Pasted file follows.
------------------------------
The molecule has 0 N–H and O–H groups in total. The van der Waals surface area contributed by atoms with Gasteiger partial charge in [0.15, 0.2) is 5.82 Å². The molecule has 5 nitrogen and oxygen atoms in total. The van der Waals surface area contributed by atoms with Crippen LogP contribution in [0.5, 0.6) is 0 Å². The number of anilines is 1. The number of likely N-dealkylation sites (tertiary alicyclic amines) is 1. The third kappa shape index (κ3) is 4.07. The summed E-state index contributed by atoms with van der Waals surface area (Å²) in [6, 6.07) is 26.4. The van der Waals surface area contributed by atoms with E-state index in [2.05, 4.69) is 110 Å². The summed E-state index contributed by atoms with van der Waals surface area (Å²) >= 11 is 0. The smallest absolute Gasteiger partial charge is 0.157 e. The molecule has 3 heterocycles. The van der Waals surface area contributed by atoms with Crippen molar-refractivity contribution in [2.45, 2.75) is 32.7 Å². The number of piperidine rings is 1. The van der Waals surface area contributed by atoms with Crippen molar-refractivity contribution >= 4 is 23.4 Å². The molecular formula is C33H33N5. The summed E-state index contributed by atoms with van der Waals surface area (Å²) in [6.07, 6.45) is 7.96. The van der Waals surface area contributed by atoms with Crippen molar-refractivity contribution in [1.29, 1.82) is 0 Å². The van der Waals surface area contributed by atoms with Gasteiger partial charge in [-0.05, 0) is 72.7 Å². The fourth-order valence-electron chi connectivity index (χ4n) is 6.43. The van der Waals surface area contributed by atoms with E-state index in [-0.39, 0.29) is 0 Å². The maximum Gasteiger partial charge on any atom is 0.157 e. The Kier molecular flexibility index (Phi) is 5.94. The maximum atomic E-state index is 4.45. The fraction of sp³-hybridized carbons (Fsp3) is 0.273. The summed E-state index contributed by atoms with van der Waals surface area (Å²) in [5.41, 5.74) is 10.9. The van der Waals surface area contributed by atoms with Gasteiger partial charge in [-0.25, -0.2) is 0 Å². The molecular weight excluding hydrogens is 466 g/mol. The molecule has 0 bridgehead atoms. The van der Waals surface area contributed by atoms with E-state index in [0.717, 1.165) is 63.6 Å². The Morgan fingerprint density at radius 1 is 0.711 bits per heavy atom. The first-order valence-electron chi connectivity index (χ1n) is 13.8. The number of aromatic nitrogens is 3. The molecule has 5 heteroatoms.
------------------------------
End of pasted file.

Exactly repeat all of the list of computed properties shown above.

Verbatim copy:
The molecule has 0 N–H and O–H groups in total. The van der Waals surface area contributed by atoms with Gasteiger partial charge in [0.15, 0.2) is 5.82 Å². The molecule has 5 nitrogen and oxygen atoms in total. The van der Waals surface area contributed by atoms with Crippen LogP contribution in [0.5, 0.6) is 0 Å². The number of anilines is 1. The number of likely N-dealkylation sites (tertiary alicyclic amines) is 1. The third kappa shape index (κ3) is 4.07. The summed E-state index contributed by atoms with van der Waals surface area (Å²) in [6, 6.07) is 26.4. The van der Waals surface area contributed by atoms with E-state index in [2.05, 4.69) is 110 Å². The summed E-state index contributed by atoms with van der Waals surface area (Å²) >= 11 is 0. The smallest absolute Gasteiger partial charge is 0.157 e. The molecule has 3 heterocycles. The van der Waals surface area contributed by atoms with Crippen molar-refractivity contribution in [2.45, 2.75) is 32.7 Å². The number of piperidine rings is 1. The van der Waals surface area contributed by atoms with Crippen molar-refractivity contribution >= 4 is 23.4 Å². The molecular formula is C33H33N5. The summed E-state index contributed by atoms with van der Waals surface area (Å²) in [6.07, 6.45) is 7.96. The van der Waals surface area contributed by atoms with Crippen molar-refractivity contribution in [1.29, 1.82) is 0 Å². The van der Waals surface area contributed by atoms with Gasteiger partial charge in [-0.05, 0) is 72.7 Å². The fourth-order valence-electron chi connectivity index (χ4n) is 6.43. The van der Waals surface area contributed by atoms with E-state index in [-0.39, 0.29) is 0 Å². The maximum Gasteiger partial charge on any atom is 0.157 e. The Kier molecular flexibility index (Phi) is 5.94. The maximum atomic E-state index is 4.45. The fraction of sp³-hybridized carbons (Fsp3) is 0.273. The summed E-state index contributed by atoms with van der Waals surface area (Å²) in [5.41, 5.74) is 10.9. The van der Waals surface area contributed by atoms with Gasteiger partial charge in [-0.25, -0.2) is 0 Å². The molecular weight excluding hydrogens is 466 g/mol. The molecule has 0 bridgehead atoms. The van der Waals surface area contributed by atoms with E-state index in [0.717, 1.165) is 63.6 Å². The Morgan fingerprint density at radius 1 is 0.711 bits per heavy atom. The first-order valence-electron chi connectivity index (χ1n) is 13.8. The number of aromatic nitrogens is 3. The molecule has 5 heteroatoms.